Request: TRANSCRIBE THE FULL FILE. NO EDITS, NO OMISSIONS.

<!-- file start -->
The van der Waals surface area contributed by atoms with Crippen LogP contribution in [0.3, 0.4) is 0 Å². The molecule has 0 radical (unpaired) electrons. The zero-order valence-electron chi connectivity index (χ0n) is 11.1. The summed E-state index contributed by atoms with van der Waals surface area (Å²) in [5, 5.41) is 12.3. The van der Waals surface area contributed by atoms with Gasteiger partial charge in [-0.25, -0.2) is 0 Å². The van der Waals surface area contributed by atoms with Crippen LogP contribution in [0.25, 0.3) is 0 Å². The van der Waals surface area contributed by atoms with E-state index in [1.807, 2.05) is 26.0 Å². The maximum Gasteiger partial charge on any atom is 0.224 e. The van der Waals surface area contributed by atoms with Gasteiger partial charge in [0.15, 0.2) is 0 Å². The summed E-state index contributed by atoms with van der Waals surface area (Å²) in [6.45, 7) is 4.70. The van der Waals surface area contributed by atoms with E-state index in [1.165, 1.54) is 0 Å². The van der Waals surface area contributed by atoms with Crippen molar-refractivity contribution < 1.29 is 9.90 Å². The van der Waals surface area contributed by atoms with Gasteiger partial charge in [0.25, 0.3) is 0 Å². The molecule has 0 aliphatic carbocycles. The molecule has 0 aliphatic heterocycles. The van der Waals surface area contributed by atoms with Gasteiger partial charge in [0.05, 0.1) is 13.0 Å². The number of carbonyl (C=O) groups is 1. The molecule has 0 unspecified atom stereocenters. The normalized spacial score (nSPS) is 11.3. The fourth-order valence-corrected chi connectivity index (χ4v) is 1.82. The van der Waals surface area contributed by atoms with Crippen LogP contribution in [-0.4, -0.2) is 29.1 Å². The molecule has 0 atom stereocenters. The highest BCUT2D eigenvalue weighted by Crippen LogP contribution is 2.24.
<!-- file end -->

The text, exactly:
The van der Waals surface area contributed by atoms with Crippen LogP contribution in [0.3, 0.4) is 0 Å². The molecule has 0 radical (unpaired) electrons. The zero-order valence-electron chi connectivity index (χ0n) is 11.1. The summed E-state index contributed by atoms with van der Waals surface area (Å²) in [5, 5.41) is 12.3. The van der Waals surface area contributed by atoms with Gasteiger partial charge in [-0.25, -0.2) is 0 Å². The van der Waals surface area contributed by atoms with Crippen LogP contribution in [0.25, 0.3) is 0 Å². The van der Waals surface area contributed by atoms with E-state index in [1.807, 2.05) is 26.0 Å². The maximum Gasteiger partial charge on any atom is 0.224 e. The van der Waals surface area contributed by atoms with Gasteiger partial charge in [0.15, 0.2) is 0 Å². The summed E-state index contributed by atoms with van der Waals surface area (Å²) in [6.45, 7) is 4.70. The van der Waals surface area contributed by atoms with E-state index in [1.165, 1.54) is 0 Å². The van der Waals surface area contributed by atoms with Crippen molar-refractivity contribution < 1.29 is 9.90 Å². The van der Waals surface area contributed by atoms with Gasteiger partial charge in [0.25, 0.3) is 0 Å². The molecule has 0 aliphatic carbocycles. The molecule has 0 aliphatic heterocycles. The van der Waals surface area contributed by atoms with Gasteiger partial charge in [0.05, 0.1) is 13.0 Å². The number of carbonyl (C=O) groups is 1. The molecule has 0 unspecified atom stereocenters. The normalized spacial score (nSPS) is 11.3. The fourth-order valence-corrected chi connectivity index (χ4v) is 1.82. The van der Waals surface area contributed by atoms with Crippen LogP contribution in [-0.4, -0.2) is 29.1 Å². The molecule has 0 atom stereocenters. The highest BCUT2D eigenvalue weighted by Crippen LogP contribution is 2.24.